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Model for Evaluating Additive Manufacturing Feasibility in End-Use Production

Published online by Cambridge University Press:  26 July 2019

Matti Ahtiluoto
Affiliation:
Enmac Ltd.;
Asko Uolevi Ellman
Affiliation:
Tampere University of Technology
Eric Coatanea
Affiliation:
Tampere University of Technology
Corresponding
E-mail address:

Abstract

In practical design work, a designer needs to consider the feasibility of a part for a manufacturing using additive manufacturing (AM) instead of conventional manufacturing (CM) technology. Traditionally and by default parts are assumed to be manufactured using CM and using AM as an alternative need to be justified. AM is currently often a more expensive manufacturing method than CM, but its employment can be justified due to number of reasons: improved part features, faster manufacturing time and lower cost. Improved part features means usually reduced mass or complex shape. However, in low volume production lower manufacturing time and lower part cost may rise to the most important characteristics.

In this paper, we present a practical feasibility model, which analyses the added value of using AM for manufacturing. The approach is demonstrated in the paper on four specific parts. They represent real industrial design tasks that are ordered from an engineering office company. These parts were manufactured by Selective Laser Meting (SLM) technology and the original design done for conventional manufacturing is also presented and used for comparison purpose.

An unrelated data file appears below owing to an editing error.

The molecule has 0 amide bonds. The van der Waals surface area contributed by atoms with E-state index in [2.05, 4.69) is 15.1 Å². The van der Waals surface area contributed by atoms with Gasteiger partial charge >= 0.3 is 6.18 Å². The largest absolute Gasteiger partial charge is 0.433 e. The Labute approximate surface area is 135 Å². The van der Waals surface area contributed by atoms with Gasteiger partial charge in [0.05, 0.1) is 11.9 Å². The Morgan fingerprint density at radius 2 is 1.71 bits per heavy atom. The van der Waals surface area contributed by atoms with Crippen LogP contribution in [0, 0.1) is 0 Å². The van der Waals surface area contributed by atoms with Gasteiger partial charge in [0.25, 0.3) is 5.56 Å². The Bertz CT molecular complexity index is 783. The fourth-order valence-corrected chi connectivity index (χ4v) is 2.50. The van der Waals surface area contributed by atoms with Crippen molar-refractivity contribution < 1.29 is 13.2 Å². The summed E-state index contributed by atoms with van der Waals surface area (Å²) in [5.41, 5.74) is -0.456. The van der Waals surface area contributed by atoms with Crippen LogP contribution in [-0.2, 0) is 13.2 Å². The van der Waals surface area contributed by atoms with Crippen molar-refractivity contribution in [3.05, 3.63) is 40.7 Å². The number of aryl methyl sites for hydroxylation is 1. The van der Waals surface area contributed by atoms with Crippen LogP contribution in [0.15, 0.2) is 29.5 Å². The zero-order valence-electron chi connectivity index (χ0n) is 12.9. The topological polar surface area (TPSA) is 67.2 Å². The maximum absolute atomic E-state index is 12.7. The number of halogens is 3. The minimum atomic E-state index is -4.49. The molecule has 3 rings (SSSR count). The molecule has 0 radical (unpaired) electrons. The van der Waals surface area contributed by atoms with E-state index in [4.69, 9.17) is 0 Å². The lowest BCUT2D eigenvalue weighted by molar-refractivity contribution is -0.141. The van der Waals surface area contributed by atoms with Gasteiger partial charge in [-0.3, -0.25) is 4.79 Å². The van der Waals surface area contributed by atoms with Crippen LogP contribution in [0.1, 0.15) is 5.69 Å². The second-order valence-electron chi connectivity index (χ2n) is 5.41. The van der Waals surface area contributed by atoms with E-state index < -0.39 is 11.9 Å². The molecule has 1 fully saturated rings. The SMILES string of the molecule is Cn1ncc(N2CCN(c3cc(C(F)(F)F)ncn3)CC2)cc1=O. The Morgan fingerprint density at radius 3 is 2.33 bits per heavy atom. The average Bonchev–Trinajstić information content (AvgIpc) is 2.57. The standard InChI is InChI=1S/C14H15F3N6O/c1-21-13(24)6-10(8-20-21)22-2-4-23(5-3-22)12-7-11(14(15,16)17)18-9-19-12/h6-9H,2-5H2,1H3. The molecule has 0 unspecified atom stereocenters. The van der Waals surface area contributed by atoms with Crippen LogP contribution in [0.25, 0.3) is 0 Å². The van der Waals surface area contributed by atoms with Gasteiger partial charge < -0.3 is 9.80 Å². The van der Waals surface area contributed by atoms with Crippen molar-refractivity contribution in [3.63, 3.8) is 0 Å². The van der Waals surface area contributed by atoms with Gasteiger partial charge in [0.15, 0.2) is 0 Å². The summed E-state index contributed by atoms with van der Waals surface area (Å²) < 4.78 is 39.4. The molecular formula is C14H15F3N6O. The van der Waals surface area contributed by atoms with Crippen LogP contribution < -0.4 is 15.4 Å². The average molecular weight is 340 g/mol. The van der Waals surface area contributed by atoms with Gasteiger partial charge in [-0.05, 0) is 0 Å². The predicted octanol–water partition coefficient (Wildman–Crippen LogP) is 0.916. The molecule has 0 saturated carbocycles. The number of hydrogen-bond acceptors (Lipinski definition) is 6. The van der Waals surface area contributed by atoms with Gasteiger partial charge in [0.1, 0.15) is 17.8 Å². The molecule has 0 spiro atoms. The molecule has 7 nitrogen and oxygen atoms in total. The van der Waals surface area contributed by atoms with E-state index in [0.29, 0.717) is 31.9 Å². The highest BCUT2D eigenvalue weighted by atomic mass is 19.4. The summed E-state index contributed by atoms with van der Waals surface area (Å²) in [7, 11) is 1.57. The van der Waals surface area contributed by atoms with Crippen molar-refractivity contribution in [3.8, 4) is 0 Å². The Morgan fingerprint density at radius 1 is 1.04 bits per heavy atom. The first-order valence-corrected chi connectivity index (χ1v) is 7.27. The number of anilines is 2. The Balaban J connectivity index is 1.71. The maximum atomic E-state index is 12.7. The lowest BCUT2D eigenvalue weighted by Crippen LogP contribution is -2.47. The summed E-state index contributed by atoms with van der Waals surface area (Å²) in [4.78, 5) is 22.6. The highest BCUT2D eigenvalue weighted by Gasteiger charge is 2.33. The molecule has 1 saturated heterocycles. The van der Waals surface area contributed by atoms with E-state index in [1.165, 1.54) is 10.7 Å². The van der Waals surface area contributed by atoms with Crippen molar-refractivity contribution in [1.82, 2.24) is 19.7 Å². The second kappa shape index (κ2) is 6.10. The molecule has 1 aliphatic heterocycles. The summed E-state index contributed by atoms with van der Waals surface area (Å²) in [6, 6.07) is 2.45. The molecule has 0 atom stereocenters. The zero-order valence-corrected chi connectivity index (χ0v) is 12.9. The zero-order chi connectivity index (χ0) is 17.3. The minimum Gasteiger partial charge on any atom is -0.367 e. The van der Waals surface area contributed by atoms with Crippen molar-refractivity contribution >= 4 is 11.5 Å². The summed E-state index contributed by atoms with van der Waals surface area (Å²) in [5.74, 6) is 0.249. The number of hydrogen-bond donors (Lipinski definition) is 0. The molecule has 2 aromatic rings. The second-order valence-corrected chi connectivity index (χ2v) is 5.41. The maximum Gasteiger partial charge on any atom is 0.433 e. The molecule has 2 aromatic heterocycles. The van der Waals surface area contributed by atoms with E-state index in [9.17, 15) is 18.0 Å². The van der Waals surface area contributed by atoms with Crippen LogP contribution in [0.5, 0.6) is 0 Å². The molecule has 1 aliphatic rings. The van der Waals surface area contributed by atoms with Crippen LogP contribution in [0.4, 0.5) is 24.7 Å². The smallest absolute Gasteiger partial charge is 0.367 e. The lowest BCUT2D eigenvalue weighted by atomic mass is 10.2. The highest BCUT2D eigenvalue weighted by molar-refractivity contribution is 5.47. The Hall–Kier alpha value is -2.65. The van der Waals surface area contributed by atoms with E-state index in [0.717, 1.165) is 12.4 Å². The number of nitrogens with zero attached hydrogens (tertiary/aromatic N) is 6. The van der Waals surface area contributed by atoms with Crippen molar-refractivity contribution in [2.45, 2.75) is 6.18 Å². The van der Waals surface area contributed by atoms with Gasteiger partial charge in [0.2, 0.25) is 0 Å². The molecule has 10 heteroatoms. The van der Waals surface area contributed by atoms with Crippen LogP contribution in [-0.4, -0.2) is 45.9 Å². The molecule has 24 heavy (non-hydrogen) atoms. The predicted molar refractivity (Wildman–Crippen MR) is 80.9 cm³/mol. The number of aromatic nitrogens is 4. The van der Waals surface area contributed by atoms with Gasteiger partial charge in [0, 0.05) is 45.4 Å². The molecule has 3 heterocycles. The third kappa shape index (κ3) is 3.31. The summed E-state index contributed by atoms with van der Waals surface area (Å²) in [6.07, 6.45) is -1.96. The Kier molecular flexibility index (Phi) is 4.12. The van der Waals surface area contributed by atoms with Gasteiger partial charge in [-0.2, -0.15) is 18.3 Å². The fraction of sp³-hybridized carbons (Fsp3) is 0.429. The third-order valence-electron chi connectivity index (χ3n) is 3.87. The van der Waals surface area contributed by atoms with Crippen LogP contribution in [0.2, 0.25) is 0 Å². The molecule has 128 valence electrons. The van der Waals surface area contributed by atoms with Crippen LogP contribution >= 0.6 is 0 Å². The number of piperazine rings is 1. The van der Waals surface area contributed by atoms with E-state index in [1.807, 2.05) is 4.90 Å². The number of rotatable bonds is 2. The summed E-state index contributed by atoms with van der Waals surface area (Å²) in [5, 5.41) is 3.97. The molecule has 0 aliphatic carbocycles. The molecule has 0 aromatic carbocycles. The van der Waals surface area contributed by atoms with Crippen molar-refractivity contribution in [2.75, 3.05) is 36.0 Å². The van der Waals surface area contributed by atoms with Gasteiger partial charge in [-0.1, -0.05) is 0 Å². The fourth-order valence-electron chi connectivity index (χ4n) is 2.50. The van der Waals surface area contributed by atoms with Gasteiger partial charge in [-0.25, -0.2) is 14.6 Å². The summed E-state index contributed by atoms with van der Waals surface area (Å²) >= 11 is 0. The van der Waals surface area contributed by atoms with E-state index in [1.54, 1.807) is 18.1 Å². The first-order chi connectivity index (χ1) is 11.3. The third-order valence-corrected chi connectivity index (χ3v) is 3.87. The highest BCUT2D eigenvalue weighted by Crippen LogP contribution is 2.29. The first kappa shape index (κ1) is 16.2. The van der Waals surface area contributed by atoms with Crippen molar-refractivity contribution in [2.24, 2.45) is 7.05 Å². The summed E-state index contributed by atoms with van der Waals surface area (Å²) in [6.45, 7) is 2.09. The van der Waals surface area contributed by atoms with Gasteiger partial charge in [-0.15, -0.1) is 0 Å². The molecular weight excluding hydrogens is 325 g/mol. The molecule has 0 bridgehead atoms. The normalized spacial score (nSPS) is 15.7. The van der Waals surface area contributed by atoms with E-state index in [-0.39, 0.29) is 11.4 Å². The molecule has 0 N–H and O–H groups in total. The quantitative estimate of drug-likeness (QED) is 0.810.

Type
Article
Creative Commons
Creative Common License - CCCreative Common License - BYCreative Common License - NCCreative Common License - ND
This is an Open Access article, distributed under the terms of the Creative Commons Attribution-NonCommercial-NoDerivatives licence (http://creativecommons.org/licenses/by-nc-nd/4.0/), which permits non-commercial re-use, distribution, and reproduction in any medium, provided the original work is unaltered and is properly cited. The written permission of Cambridge University Press must be obtained for commercial re-use or in order to create a derivative work.
Copyright
© The Author(s) 2019

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